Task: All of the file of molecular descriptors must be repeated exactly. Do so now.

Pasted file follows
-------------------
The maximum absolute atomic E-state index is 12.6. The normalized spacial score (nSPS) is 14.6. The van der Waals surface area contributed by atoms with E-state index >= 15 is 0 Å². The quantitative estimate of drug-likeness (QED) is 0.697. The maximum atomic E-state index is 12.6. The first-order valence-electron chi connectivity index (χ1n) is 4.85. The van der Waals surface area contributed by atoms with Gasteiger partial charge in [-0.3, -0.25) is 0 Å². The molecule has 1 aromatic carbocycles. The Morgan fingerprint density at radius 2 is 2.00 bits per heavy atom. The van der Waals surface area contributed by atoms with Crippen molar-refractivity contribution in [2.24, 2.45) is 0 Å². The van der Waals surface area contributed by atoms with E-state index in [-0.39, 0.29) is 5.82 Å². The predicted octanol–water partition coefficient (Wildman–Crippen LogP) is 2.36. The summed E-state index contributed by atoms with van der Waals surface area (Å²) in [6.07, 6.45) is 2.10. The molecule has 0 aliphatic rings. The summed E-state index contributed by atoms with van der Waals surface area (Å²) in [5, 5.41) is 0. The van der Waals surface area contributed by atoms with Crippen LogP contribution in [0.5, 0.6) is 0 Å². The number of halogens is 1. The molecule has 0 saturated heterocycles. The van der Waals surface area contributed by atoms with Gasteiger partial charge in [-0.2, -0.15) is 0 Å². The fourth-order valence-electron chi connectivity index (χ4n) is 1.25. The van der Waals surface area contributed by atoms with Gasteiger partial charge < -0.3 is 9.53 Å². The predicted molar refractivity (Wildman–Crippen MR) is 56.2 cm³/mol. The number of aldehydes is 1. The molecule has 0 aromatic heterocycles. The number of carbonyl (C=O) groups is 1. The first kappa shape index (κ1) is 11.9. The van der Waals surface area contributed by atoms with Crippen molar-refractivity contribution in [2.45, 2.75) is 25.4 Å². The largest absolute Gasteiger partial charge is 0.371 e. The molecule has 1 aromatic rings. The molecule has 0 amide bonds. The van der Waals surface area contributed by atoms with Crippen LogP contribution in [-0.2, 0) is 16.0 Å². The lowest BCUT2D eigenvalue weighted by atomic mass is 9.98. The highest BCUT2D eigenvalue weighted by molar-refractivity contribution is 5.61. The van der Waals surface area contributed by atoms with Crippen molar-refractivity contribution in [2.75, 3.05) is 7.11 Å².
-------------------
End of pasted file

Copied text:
The maximum absolute atomic E-state index is 12.6. The normalized spacial score (nSPS) is 14.6. The van der Waals surface area contributed by atoms with E-state index >= 15 is 0 Å². The quantitative estimate of drug-likeness (QED) is 0.697. The maximum atomic E-state index is 12.6. The first-order valence-electron chi connectivity index (χ1n) is 4.85. The van der Waals surface area contributed by atoms with Gasteiger partial charge in [-0.3, -0.25) is 0 Å². The molecule has 1 aromatic carbocycles. The Morgan fingerprint density at radius 2 is 2.00 bits per heavy atom. The van der Waals surface area contributed by atoms with Crippen molar-refractivity contribution in [2.24, 2.45) is 0 Å². The van der Waals surface area contributed by atoms with E-state index in [-0.39, 0.29) is 5.82 Å². The predicted octanol–water partition coefficient (Wildman–Crippen LogP) is 2.36. The summed E-state index contributed by atoms with van der Waals surface area (Å²) in [6.07, 6.45) is 2.10. The molecule has 0 aliphatic rings. The summed E-state index contributed by atoms with van der Waals surface area (Å²) in [5, 5.41) is 0. The van der Waals surface area contributed by atoms with Crippen LogP contribution in [0.5, 0.6) is 0 Å². The number of halogens is 1. The molecule has 0 saturated heterocycles. The van der Waals surface area contributed by atoms with Gasteiger partial charge in [-0.2, -0.15) is 0 Å². The fourth-order valence-electron chi connectivity index (χ4n) is 1.25. The van der Waals surface area contributed by atoms with Gasteiger partial charge < -0.3 is 9.53 Å². The predicted molar refractivity (Wildman–Crippen MR) is 56.2 cm³/mol. The number of aldehydes is 1. The molecule has 0 aromatic heterocycles. The number of carbonyl (C=O) groups is 1. The first kappa shape index (κ1) is 11.9. The van der Waals surface area contributed by atoms with Crippen molar-refractivity contribution in [2.45, 2.75) is 25.4 Å². The largest absolute Gasteiger partial charge is 0.371 e. The molecule has 1 aromatic rings. The molecule has 0 amide bonds. The van der Waals surface area contributed by atoms with Crippen LogP contribution in [-0.2, 0) is 16.0 Å². The lowest BCUT2D eigenvalue weighted by atomic mass is 9.98. The highest BCUT2D eigenvalue weighted by molar-refractivity contribution is 5.61. The van der Waals surface area contributed by atoms with Crippen molar-refractivity contribution in [2.75, 3.05) is 7.11 Å².